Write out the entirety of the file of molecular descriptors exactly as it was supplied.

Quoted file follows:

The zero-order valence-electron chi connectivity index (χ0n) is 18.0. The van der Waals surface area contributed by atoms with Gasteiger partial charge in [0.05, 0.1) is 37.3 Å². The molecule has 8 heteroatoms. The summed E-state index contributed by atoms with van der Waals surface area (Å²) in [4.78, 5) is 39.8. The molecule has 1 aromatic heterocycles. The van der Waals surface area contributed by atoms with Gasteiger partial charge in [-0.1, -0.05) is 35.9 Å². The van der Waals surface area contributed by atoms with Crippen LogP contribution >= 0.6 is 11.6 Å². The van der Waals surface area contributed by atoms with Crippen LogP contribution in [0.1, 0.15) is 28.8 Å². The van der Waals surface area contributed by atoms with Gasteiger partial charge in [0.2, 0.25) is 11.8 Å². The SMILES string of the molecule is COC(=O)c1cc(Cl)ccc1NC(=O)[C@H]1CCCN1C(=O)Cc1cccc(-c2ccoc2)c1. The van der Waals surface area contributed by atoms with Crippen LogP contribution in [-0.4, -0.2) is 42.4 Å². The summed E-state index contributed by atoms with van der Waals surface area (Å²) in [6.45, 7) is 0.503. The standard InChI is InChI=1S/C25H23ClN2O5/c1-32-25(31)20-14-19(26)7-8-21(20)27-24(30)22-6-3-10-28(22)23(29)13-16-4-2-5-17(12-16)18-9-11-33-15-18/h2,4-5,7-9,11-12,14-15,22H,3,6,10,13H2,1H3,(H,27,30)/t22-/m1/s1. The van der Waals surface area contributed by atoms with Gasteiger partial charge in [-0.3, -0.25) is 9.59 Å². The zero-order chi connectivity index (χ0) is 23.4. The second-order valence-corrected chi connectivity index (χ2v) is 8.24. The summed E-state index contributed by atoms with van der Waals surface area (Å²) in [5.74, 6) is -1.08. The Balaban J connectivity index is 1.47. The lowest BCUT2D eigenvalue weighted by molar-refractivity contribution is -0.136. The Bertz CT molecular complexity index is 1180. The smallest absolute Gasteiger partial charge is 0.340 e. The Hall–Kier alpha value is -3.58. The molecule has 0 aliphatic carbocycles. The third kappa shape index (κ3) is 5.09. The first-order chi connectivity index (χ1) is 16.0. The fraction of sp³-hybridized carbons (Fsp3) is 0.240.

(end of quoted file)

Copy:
The zero-order valence-electron chi connectivity index (χ0n) is 18.0. The van der Waals surface area contributed by atoms with Gasteiger partial charge in [0.05, 0.1) is 37.3 Å². The molecule has 8 heteroatoms. The summed E-state index contributed by atoms with van der Waals surface area (Å²) in [4.78, 5) is 39.8. The molecule has 1 aromatic heterocycles. The van der Waals surface area contributed by atoms with Gasteiger partial charge in [-0.1, -0.05) is 35.9 Å². The van der Waals surface area contributed by atoms with Crippen LogP contribution >= 0.6 is 11.6 Å². The van der Waals surface area contributed by atoms with Crippen LogP contribution in [0.1, 0.15) is 28.8 Å². The van der Waals surface area contributed by atoms with Gasteiger partial charge in [0.2, 0.25) is 11.8 Å². The SMILES string of the molecule is COC(=O)c1cc(Cl)ccc1NC(=O)[C@H]1CCCN1C(=O)Cc1cccc(-c2ccoc2)c1. The van der Waals surface area contributed by atoms with Crippen LogP contribution in [-0.4, -0.2) is 42.4 Å². The summed E-state index contributed by atoms with van der Waals surface area (Å²) in [6.45, 7) is 0.503. The standard InChI is InChI=1S/C25H23ClN2O5/c1-32-25(31)20-14-19(26)7-8-21(20)27-24(30)22-6-3-10-28(22)23(29)13-16-4-2-5-17(12-16)18-9-11-33-15-18/h2,4-5,7-9,11-12,14-15,22H,3,6,10,13H2,1H3,(H,27,30)/t22-/m1/s1. The van der Waals surface area contributed by atoms with Gasteiger partial charge in [-0.3, -0.25) is 9.59 Å². The zero-order chi connectivity index (χ0) is 23.4. The second-order valence-corrected chi connectivity index (χ2v) is 8.24. The summed E-state index contributed by atoms with van der Waals surface area (Å²) in [5.74, 6) is -1.08. The Balaban J connectivity index is 1.47. The lowest BCUT2D eigenvalue weighted by molar-refractivity contribution is -0.136. The Bertz CT molecular complexity index is 1180. The smallest absolute Gasteiger partial charge is 0.340 e. The Hall–Kier alpha value is -3.58. The molecule has 0 aliphatic carbocycles. The third kappa shape index (κ3) is 5.09. The first-order chi connectivity index (χ1) is 16.0. The fraction of sp³-hybridized carbons (Fsp3) is 0.240.